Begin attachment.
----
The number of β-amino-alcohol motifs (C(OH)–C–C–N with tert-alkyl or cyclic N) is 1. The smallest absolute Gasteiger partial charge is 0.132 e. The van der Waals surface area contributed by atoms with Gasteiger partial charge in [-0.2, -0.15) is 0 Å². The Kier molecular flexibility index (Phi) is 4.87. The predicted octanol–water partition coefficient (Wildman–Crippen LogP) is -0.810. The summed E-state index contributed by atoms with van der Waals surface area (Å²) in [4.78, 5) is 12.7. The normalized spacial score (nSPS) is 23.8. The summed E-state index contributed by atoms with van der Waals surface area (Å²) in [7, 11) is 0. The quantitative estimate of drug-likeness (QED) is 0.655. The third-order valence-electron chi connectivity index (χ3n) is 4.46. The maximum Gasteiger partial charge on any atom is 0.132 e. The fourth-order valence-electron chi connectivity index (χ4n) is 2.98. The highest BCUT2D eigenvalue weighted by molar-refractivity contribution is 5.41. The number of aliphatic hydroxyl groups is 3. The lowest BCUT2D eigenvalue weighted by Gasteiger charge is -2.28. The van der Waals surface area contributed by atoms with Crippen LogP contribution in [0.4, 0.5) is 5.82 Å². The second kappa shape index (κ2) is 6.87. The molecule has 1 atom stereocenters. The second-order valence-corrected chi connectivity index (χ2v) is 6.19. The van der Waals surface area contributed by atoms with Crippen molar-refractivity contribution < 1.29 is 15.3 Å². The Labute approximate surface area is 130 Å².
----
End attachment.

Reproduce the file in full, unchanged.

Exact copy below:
The number of β-amino-alcohol motifs (C(OH)–C–C–N with tert-alkyl or cyclic N) is 1. The smallest absolute Gasteiger partial charge is 0.132 e. The van der Waals surface area contributed by atoms with Gasteiger partial charge in [-0.2, -0.15) is 0 Å². The Kier molecular flexibility index (Phi) is 4.87. The predicted octanol–water partition coefficient (Wildman–Crippen LogP) is -0.810. The summed E-state index contributed by atoms with van der Waals surface area (Å²) in [4.78, 5) is 12.7. The normalized spacial score (nSPS) is 23.8. The summed E-state index contributed by atoms with van der Waals surface area (Å²) in [7, 11) is 0. The quantitative estimate of drug-likeness (QED) is 0.655. The third-order valence-electron chi connectivity index (χ3n) is 4.46. The maximum Gasteiger partial charge on any atom is 0.132 e. The fourth-order valence-electron chi connectivity index (χ4n) is 2.98. The highest BCUT2D eigenvalue weighted by molar-refractivity contribution is 5.41. The number of aliphatic hydroxyl groups is 3. The lowest BCUT2D eigenvalue weighted by Gasteiger charge is -2.28. The van der Waals surface area contributed by atoms with Crippen LogP contribution in [0.4, 0.5) is 5.82 Å². The second kappa shape index (κ2) is 6.87. The molecule has 1 atom stereocenters. The second-order valence-corrected chi connectivity index (χ2v) is 6.19. The van der Waals surface area contributed by atoms with Crippen molar-refractivity contribution < 1.29 is 15.3 Å². The Labute approximate surface area is 130 Å².